20/01/2016 05:00 GMT | Updated 19/01/2017 05:12 GMT

NHS Chief Opens a Huge Can of Worms

Simon Stevens has opened a huge can of worms. Let's use the opportunity to create a much better care system that is fair, simple and sustainable and really meets the needs of all older people, now and throughout this century.

The head of the NHS Simon Stevens has called for long-term solutions to funding care, particularly for older people, to be in place by 2018.

In doing so he has opened a huge can of worms. The issue has defeated successive governments and eggheads like Sir Andrew Dilnot.

Simon Stevens is right that we need to tackle this major challenge for our society and our ageing population. In the grand scheme of things, funding care is a relatively small problem compared to turning round a vast ocean tanker like the NHS. And solving care funding would make a massive difference to the NHS.

So why hasn't it been done already?

There are several reasons. There is a long-established orthodoxy that, unlike the NHS, social care should be means tested and people should pay for care unless they have relatively low income or assets. This makes joined up funding of health and care very difficult. While the NHS remains a nationally funded system, much of care funding comes from councils and has been subject to substantial cuts.

Politicians have not been brave enough to address the funding gap - or when they have, they have been shot down, for example, for proposing a 'death tax'. They haven't agreed on who should pay.

Even the most recent plan to cap care costs has been postponed. And for many politicians, the care of some of our most vulnerable citizens simply hasn't been a top priority.

That seems to be changing. Increasing numbers of people recognise that the care system is on the brink of collapsing, leaving many older people and their families without support and undermining the NHS.

So what can be done? Perhaps the biggest reason for inaction has been the failure to agree on a solution. Ultimately it's highly political and all about our priorities as a society. It's a trifle naïve therefore for Simon Stevens to call for a political consensus on such an issue. But can we get any agreement on what should be done?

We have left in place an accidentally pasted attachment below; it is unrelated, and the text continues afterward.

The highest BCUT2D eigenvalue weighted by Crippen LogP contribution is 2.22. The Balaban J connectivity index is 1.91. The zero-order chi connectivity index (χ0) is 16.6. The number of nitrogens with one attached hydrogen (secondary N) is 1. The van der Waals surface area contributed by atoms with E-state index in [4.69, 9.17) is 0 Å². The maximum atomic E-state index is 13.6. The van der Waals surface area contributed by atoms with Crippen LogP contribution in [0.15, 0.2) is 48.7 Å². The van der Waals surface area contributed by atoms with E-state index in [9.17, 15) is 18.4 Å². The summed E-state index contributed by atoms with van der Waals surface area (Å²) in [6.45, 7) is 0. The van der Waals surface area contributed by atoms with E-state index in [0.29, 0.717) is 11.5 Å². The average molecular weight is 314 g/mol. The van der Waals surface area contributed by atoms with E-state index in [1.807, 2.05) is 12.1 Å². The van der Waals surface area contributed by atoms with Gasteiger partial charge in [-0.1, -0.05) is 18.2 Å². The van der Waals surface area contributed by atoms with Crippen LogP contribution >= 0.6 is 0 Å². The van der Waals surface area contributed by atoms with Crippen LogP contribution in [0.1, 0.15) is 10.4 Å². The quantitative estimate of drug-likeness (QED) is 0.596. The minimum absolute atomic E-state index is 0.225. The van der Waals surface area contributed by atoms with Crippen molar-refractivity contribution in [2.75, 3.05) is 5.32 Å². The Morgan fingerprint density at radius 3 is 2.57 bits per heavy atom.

I would argue for a new system of care funding that has three key principles - it should be fair, simple and sustainable.

Care should be free at the point for delivery, like the NHS, and based on national eligibility criteria (as currently for continuing health care). Individuals should be responsible for paying their housing costs in residential care. Care could be commissioned by joined up local health and council bodies that have one unified budget. This would help older people get the care they need where they want it - at home and by supporting family carers.

So would this be fair, simple and sustainable?

Firstly, the fairest way to pay for care is through taxation. Tax revenues could be diverted from current spending priorities or additional sums could be raised. This might be done by reducing pension tax relief or fairer taxes on the income and wealth that have been accumulated by richer older people. This would also address Simon Stevens' concern about intergenerational fairness. As one of the wealthiest nations in the world, Britain could invest in a first class care system if we chose to do so.

Secondly, simplicity is key. Every change to the care system has made it more complicated and required a growing legion of advisers and information services to guide families through the maze. Being free at the point of delivery would be very clear and remove an army of bureaucrats responsible for overseeing the millions of transactions in the system. A national system locally delivered would be both fair and simple.

Thirdly, how do we ensure that it is sustainable to meet the needs of our ageing population? We need better, fairer care now and for generations to come. To be intergenerationally fair, people need to know that what they pay for now will be there when they need it. Many of the current older generations mistakenly thought they had already paid for their health and care in later life. We can't make the same mistake again. To be sustainable, tax revenues need to be linked to the growth in our ageing population and its wealth.

Simon Stevens has opened a huge can of worms. Let's use the opportunity to create a much better care system that is fair, simple and sustainable and really meets the needs of all older people, now and throughout this century.